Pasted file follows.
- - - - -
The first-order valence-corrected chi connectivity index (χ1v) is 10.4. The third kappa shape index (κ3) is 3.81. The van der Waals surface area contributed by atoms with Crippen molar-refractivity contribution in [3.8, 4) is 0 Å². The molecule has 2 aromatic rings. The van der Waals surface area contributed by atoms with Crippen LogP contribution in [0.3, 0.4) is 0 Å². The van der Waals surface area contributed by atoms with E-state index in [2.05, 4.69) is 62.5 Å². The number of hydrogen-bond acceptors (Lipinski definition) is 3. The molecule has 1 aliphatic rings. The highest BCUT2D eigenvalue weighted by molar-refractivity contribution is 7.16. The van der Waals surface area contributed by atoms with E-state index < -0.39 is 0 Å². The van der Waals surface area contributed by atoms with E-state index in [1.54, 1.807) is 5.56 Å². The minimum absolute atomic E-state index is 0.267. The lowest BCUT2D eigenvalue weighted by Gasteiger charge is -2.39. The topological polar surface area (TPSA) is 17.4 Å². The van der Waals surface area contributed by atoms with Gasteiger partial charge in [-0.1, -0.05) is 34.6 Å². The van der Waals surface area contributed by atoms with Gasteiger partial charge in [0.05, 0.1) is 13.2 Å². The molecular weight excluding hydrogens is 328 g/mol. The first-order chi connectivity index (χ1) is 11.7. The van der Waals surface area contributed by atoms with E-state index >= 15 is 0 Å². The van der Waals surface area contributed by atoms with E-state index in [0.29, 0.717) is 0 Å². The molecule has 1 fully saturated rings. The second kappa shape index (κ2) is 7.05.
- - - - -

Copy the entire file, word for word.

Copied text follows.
The first-order valence-corrected chi connectivity index (χ1v) is 10.4. The third kappa shape index (κ3) is 3.81. The van der Waals surface area contributed by atoms with Crippen molar-refractivity contribution in [3.8, 4) is 0 Å². The molecule has 2 aromatic rings. The van der Waals surface area contributed by atoms with Crippen LogP contribution in [0.3, 0.4) is 0 Å². The van der Waals surface area contributed by atoms with E-state index in [2.05, 4.69) is 62.5 Å². The number of hydrogen-bond acceptors (Lipinski definition) is 3. The molecule has 1 aliphatic rings. The highest BCUT2D eigenvalue weighted by molar-refractivity contribution is 7.16. The van der Waals surface area contributed by atoms with E-state index < -0.39 is 0 Å². The van der Waals surface area contributed by atoms with E-state index in [1.54, 1.807) is 5.56 Å². The minimum absolute atomic E-state index is 0.267. The lowest BCUT2D eigenvalue weighted by Gasteiger charge is -2.39. The topological polar surface area (TPSA) is 17.4 Å². The van der Waals surface area contributed by atoms with Gasteiger partial charge in [-0.1, -0.05) is 34.6 Å². The van der Waals surface area contributed by atoms with Gasteiger partial charge in [0.05, 0.1) is 13.2 Å². The molecular weight excluding hydrogens is 328 g/mol. The first-order chi connectivity index (χ1) is 11.7. The van der Waals surface area contributed by atoms with E-state index >= 15 is 0 Å². The van der Waals surface area contributed by atoms with E-state index in [0.29, 0.717) is 0 Å². The molecule has 1 fully saturated rings. The second kappa shape index (κ2) is 7.05.